Kent MacCarter

A Lime Rickey by Jamaica Bay (before Chris Mann in SF CA)

 

Winterlong, it’s hard to tell by button holes and the pitchblende
Canadian cover songs adhere to when they slip inside a house, tap a tar and
     bind. Whack sharply on groove to crack when sounding out again, then
          march in one gum eraser each for stacks of easy paper. Wax or

doll up the letters Q and K so they may luge the epiphytes
of understory clauses, chutes emergent in a layer down
     our alphabet extends. Now, who’s got hose and is of sexless
          a design for coupling? Why this fallout accumulating Ichabod’s pears

our exoskeletal misspelling, and would it not you know that
all is orb and digital what combs predict from injection stamping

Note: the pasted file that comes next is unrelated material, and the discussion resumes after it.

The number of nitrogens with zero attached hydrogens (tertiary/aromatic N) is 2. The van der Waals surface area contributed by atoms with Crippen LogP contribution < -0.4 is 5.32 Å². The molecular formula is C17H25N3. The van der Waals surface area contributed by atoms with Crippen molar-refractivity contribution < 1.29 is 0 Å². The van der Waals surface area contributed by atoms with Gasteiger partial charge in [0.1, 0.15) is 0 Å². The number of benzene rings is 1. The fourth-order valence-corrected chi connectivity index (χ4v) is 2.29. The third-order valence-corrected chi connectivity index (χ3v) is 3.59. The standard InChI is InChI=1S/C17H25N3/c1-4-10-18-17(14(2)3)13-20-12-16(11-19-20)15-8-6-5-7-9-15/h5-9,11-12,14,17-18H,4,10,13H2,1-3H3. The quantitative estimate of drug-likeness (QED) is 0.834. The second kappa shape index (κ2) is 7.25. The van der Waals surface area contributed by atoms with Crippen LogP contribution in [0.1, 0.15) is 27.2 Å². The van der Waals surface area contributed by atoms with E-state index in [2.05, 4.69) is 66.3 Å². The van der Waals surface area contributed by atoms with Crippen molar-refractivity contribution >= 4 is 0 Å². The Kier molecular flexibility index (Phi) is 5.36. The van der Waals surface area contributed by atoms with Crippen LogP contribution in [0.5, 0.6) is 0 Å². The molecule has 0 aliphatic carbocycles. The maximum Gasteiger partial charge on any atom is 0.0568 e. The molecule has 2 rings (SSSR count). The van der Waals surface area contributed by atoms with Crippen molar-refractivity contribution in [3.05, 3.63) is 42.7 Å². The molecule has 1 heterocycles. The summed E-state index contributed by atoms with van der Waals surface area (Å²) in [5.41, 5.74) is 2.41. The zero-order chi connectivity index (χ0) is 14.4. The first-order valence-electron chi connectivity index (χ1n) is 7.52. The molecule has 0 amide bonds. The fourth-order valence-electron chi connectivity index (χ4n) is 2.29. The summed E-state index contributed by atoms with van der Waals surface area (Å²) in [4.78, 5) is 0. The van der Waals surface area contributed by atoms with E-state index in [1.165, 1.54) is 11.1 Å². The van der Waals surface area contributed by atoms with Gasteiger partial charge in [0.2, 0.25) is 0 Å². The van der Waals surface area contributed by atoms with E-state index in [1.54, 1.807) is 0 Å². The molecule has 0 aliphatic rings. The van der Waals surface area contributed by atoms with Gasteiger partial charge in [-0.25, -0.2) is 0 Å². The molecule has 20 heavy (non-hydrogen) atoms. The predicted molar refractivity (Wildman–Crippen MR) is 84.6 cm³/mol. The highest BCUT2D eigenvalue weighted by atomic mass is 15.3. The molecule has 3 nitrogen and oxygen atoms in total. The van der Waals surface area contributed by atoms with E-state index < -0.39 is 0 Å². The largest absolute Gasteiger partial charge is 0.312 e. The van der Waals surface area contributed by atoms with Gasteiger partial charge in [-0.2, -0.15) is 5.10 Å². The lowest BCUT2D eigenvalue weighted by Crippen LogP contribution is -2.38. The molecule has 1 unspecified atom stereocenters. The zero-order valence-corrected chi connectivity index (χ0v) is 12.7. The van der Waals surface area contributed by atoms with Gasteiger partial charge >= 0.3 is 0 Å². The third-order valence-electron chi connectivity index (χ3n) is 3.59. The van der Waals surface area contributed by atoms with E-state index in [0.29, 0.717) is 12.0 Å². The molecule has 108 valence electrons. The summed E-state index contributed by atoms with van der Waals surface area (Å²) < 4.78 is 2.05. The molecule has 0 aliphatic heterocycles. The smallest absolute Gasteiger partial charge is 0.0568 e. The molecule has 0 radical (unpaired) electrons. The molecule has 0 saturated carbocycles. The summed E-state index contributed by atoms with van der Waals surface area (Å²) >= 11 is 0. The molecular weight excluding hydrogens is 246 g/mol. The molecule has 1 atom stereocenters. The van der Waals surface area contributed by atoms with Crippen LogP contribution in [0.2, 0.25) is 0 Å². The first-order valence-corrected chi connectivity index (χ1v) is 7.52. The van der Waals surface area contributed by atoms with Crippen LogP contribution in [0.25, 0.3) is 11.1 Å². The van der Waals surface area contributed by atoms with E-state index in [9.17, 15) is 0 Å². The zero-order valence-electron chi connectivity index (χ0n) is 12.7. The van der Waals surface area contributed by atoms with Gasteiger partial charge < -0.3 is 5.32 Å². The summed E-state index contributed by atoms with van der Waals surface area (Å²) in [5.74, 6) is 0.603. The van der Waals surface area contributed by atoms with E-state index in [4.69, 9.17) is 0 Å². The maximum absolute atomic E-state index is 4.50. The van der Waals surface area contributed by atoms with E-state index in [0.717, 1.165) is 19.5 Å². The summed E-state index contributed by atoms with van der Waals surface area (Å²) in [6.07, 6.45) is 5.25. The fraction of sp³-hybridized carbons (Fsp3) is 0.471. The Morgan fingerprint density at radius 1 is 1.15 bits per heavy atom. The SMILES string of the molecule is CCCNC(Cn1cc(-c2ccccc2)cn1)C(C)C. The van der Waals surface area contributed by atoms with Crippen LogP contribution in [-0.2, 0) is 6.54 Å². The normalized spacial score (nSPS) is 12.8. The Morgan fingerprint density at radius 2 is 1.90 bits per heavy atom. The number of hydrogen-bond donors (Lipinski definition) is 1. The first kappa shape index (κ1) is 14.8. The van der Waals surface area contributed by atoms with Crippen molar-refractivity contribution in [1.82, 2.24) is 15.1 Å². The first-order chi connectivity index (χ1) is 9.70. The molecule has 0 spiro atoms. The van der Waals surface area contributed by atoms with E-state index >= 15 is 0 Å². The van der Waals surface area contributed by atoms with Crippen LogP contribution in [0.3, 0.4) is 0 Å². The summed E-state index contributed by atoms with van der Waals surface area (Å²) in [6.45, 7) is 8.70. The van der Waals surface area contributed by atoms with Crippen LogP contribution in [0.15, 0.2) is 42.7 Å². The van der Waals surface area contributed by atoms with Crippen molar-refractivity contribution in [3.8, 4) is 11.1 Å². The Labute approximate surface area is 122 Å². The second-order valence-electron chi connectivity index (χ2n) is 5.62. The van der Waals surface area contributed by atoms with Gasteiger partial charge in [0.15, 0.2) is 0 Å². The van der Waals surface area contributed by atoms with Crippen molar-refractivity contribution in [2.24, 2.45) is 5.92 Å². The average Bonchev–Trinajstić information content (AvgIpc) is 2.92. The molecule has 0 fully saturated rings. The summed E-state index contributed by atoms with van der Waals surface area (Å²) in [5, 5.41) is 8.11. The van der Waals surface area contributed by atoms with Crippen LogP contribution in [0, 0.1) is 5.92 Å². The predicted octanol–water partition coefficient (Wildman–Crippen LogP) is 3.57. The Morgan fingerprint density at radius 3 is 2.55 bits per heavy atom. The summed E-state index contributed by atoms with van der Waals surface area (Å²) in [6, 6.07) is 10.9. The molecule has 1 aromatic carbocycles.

and goad the millimicrons of our verbiage. Haircut parts
          two poems, they synchronise and bash apart a mushroom clone

this one just Portuguese with towering ampersands of sound
or tight enormous swans draping sparkle on the troposphere
     when spoke. Exurbs of flake accumulate in dad rock, eagles
          wedge-tailed with or without vowels, we could not afford

prudence far up here, nor any self-serving kumquat, an icy typo
in spats of char. Nuke that watusi-for-brains babysitter, he’s leisurely
     with scurvy and so’s that grammar, a heart attack in pantyhose
          is just, pixiedust our weathervane pretends is slang

 

 

 

 

Kent MacCarter is a writer and editor who lives in Castlemaine, with his wife and son. He’s the author of three poetry collections – In the Hungry Middle of Here (Transit Lounge, 2009), Sputnik’s Cousin (Transit Lounge, 2014) and California Sweet (Five Islands Press, 2018) – as well as two chapbooks, Ribosome Spreadsheet (Picaro Press, 2011) and Polyvinyl chloride (Under the Mountain Press, 2017).

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